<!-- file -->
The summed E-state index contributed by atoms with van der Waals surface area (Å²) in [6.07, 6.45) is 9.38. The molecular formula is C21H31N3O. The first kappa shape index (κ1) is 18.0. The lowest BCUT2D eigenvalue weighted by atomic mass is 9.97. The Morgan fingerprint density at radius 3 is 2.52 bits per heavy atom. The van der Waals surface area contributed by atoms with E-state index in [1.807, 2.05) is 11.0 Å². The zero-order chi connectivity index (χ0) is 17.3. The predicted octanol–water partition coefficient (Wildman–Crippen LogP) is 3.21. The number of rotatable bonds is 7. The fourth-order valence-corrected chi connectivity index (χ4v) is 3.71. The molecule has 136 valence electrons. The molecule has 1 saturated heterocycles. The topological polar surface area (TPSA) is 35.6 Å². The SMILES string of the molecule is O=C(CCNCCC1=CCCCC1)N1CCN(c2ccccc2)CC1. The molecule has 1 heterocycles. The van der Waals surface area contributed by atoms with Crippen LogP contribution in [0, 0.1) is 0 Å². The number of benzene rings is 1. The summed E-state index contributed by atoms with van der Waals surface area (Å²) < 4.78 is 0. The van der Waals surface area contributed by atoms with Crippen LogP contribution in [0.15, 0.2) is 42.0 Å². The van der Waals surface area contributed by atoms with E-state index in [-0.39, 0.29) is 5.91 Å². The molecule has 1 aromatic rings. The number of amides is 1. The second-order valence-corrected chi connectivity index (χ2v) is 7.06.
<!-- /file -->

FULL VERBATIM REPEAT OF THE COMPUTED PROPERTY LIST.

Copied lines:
The summed E-state index contributed by atoms with van der Waals surface area (Å²) in [6.07, 6.45) is 9.38. The molecular formula is C21H31N3O. The first kappa shape index (κ1) is 18.0. The lowest BCUT2D eigenvalue weighted by atomic mass is 9.97. The Morgan fingerprint density at radius 3 is 2.52 bits per heavy atom. The van der Waals surface area contributed by atoms with E-state index in [1.807, 2.05) is 11.0 Å². The zero-order chi connectivity index (χ0) is 17.3. The predicted octanol–water partition coefficient (Wildman–Crippen LogP) is 3.21. The number of rotatable bonds is 7. The fourth-order valence-corrected chi connectivity index (χ4v) is 3.71. The molecule has 136 valence electrons. The molecule has 1 saturated heterocycles. The topological polar surface area (TPSA) is 35.6 Å². The SMILES string of the molecule is O=C(CCNCCC1=CCCCC1)N1CCN(c2ccccc2)CC1. The molecule has 1 heterocycles. The van der Waals surface area contributed by atoms with Crippen LogP contribution in [0, 0.1) is 0 Å². The number of benzene rings is 1. The summed E-state index contributed by atoms with van der Waals surface area (Å²) < 4.78 is 0. The van der Waals surface area contributed by atoms with Crippen LogP contribution in [0.15, 0.2) is 42.0 Å². The van der Waals surface area contributed by atoms with E-state index in [-0.39, 0.29) is 5.91 Å². The molecule has 1 aromatic rings. The number of amides is 1. The second-order valence-corrected chi connectivity index (χ2v) is 7.06.